Copyright © 2017 by the American Society of Nephrology.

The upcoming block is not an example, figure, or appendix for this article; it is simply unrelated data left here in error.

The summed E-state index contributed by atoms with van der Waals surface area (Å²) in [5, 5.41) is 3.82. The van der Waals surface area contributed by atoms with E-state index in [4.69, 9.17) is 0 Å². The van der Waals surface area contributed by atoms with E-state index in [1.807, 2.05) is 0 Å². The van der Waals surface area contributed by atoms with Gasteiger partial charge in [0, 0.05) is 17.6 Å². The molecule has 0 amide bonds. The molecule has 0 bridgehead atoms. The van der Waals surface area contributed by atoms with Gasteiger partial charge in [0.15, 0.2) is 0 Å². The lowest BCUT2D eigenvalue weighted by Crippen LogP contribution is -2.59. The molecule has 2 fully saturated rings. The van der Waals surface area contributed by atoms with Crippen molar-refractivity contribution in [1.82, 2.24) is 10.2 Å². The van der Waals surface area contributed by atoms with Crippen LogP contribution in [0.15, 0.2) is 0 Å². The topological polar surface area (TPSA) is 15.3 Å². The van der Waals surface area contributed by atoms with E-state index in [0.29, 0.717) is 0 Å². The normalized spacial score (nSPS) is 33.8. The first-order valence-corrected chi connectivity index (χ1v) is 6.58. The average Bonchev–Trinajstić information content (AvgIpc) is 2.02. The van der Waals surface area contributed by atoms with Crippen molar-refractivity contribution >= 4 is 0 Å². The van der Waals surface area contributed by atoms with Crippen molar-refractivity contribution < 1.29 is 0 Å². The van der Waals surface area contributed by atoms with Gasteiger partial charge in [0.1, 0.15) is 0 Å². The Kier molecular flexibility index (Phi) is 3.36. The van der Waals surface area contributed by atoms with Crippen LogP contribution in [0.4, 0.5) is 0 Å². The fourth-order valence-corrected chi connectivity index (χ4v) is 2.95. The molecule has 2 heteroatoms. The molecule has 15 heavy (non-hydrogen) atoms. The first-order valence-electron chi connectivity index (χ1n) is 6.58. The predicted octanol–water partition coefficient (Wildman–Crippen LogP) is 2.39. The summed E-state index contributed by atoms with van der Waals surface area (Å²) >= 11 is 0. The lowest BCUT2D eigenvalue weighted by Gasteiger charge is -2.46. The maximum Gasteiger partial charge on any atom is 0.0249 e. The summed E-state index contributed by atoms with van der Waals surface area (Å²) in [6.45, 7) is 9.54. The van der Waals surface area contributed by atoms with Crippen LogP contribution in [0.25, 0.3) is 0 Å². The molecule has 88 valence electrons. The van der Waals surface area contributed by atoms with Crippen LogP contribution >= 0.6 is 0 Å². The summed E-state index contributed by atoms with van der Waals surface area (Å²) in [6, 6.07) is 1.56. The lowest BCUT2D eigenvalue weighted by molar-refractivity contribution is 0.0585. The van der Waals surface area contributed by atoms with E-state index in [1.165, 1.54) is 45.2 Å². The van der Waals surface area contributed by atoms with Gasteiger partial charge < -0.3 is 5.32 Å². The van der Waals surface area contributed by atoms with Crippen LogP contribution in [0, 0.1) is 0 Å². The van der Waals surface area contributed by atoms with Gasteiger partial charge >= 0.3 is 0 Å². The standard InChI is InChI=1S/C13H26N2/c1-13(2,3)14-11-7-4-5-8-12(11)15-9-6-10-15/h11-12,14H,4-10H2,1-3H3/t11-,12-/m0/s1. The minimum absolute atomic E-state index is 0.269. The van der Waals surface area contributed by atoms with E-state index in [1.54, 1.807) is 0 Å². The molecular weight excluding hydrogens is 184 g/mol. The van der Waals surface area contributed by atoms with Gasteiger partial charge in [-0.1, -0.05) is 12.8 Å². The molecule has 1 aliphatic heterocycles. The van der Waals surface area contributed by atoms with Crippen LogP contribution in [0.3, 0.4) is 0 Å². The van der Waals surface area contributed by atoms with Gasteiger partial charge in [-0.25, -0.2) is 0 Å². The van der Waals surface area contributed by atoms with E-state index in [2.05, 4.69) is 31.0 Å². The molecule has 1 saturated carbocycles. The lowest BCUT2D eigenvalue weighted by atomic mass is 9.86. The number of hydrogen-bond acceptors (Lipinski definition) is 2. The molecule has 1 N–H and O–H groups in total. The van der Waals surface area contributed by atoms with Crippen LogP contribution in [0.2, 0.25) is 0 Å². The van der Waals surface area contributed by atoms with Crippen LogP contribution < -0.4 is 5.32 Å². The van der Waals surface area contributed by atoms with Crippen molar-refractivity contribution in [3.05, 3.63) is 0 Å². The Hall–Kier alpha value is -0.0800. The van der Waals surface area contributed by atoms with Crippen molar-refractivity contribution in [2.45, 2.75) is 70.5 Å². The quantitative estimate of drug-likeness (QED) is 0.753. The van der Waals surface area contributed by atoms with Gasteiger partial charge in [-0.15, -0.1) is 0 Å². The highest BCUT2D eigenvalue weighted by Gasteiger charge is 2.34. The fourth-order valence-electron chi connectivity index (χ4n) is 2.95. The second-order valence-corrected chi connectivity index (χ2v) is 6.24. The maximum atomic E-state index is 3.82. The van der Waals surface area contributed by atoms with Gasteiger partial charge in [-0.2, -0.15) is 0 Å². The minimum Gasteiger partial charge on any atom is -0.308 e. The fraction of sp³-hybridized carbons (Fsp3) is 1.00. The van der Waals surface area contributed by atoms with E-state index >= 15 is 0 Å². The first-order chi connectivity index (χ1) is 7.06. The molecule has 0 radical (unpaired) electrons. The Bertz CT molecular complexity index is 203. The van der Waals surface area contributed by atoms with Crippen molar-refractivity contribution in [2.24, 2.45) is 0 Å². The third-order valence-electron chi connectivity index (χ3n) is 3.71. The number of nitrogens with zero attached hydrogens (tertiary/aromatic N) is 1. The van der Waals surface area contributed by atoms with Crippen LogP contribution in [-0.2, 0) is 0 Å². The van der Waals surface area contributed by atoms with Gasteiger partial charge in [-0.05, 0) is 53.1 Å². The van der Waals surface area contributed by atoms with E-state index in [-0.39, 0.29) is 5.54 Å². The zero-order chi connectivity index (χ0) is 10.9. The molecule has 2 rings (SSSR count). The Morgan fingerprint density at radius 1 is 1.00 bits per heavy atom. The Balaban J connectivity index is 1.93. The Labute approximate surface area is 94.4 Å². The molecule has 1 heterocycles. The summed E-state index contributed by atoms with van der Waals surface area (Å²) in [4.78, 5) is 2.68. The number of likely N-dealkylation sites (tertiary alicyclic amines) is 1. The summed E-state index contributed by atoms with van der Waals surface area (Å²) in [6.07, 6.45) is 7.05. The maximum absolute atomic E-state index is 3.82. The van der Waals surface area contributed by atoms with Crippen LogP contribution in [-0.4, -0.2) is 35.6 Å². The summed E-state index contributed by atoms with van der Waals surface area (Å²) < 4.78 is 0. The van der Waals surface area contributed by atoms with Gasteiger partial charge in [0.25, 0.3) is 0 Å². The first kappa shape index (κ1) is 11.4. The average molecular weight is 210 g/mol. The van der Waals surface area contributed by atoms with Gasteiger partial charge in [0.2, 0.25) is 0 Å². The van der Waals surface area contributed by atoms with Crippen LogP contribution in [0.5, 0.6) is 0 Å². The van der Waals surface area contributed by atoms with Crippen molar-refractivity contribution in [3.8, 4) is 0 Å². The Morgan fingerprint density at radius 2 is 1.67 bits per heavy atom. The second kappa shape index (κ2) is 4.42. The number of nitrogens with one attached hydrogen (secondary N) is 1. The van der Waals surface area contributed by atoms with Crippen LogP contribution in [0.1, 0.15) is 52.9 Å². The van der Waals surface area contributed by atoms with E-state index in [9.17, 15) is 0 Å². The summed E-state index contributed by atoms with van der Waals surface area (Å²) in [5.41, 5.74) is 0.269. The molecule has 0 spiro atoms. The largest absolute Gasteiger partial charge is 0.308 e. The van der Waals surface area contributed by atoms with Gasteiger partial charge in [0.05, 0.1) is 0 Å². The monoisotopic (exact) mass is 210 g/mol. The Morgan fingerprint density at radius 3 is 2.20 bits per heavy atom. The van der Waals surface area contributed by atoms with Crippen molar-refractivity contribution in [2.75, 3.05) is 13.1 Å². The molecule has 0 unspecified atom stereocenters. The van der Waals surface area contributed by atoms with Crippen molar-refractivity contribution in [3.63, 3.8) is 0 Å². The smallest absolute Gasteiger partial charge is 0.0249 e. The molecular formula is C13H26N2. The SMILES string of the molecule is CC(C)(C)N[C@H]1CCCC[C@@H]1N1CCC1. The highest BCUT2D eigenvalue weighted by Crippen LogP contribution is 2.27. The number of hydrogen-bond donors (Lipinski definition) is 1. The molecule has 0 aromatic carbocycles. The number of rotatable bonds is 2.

The choroid plexus epithelium (CPE) secretes higher volumes of fluid (cerebrospinal fluid, CSF) than any other epithelium and simultaneously functions as the blood-CSF barrier to gate immune cell entry into the central nervous system. Posthemorrhagic hydrocephalus (PHH), an expansion of the cerebral ventricles due to CSF accumulation following intraventricular hemorrhage (IVH), is a common disease usually treated by suboptimal CSF shunting techniques. PHH is classically attributed to primary impairments in CSF reabsorption, but little experimental evidence supports this concept. In contrast, the potential contribution of CSF secretion to PHH has received little attention. In a rat model of PHH, we demonstrate that IVH causes a Toll-like receptor 4 (TLR4)- and NF-κB-dependent inflammatory response in the CPE that is associated with a ∼3-fold increase in bumetanide-sensitive CSF secretion. IVH-induced hypersecretion of CSF is mediated by TLR4-dependent activation of the Ste20-type stress kinase SPAK, which binds, phosphorylates, and stimulates the NKCC1 co-transporter at the CPE apical membrane. Genetic depletion of TLR4 or SPAK normalizes hyperactive CSF secretion rates and reduces PHH symptoms, as does treatment with drugs that antagonize TLR4-NF-κB signaling or the SPAK-NKCC1 co-transporter complex. These data uncover a previously unrecognized contribution of CSF hypersecretion to the pathogenesis of PHH, demonstrate a new role for TLRs in regulation of the internal brain milieu, and identify a kinase-regulated mechanism of CSF secretion that could be targeted by repurposed US Food and Drug Administration (FDA)-approved drugs to treat hydrocephalus.